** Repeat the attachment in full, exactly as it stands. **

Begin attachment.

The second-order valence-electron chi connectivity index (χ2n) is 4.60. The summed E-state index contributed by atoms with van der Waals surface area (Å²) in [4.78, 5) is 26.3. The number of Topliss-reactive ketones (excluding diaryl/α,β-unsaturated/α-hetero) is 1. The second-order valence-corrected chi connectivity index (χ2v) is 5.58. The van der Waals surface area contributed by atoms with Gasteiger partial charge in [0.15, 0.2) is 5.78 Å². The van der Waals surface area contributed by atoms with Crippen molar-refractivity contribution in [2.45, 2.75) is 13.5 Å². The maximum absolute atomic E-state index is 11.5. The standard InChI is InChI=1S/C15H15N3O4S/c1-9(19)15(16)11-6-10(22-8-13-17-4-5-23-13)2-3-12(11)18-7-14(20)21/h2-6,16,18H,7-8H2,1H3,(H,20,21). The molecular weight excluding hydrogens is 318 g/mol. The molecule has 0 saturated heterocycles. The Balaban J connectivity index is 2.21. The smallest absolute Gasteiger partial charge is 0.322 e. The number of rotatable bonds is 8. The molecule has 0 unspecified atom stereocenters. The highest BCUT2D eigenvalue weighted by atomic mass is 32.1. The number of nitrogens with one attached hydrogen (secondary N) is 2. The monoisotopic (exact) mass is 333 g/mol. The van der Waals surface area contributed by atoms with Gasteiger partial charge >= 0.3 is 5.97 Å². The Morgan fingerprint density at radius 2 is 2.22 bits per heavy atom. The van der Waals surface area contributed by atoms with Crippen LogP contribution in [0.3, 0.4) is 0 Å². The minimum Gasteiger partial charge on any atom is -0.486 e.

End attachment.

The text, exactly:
The second-order valence-electron chi connectivity index (χ2n) is 4.60. The summed E-state index contributed by atoms with van der Waals surface area (Å²) in [4.78, 5) is 26.3. The number of Topliss-reactive ketones (excluding diaryl/α,β-unsaturated/α-hetero) is 1. The second-order valence-corrected chi connectivity index (χ2v) is 5.58. The van der Waals surface area contributed by atoms with Gasteiger partial charge in [0.15, 0.2) is 5.78 Å². The van der Waals surface area contributed by atoms with Crippen molar-refractivity contribution in [2.45, 2.75) is 13.5 Å². The maximum absolute atomic E-state index is 11.5. The standard InChI is InChI=1S/C15H15N3O4S/c1-9(19)15(16)11-6-10(22-8-13-17-4-5-23-13)2-3-12(11)18-7-14(20)21/h2-6,16,18H,7-8H2,1H3,(H,20,21). The molecular weight excluding hydrogens is 318 g/mol. The molecule has 0 saturated heterocycles. The Balaban J connectivity index is 2.21. The smallest absolute Gasteiger partial charge is 0.322 e. The number of rotatable bonds is 8. The molecule has 0 unspecified atom stereocenters. The highest BCUT2D eigenvalue weighted by atomic mass is 32.1. The number of nitrogens with one attached hydrogen (secondary N) is 2. The monoisotopic (exact) mass is 333 g/mol. The van der Waals surface area contributed by atoms with Gasteiger partial charge >= 0.3 is 5.97 Å². The Morgan fingerprint density at radius 2 is 2.22 bits per heavy atom. The van der Waals surface area contributed by atoms with Crippen LogP contribution in [0.3, 0.4) is 0 Å². The minimum Gasteiger partial charge on any atom is -0.486 e.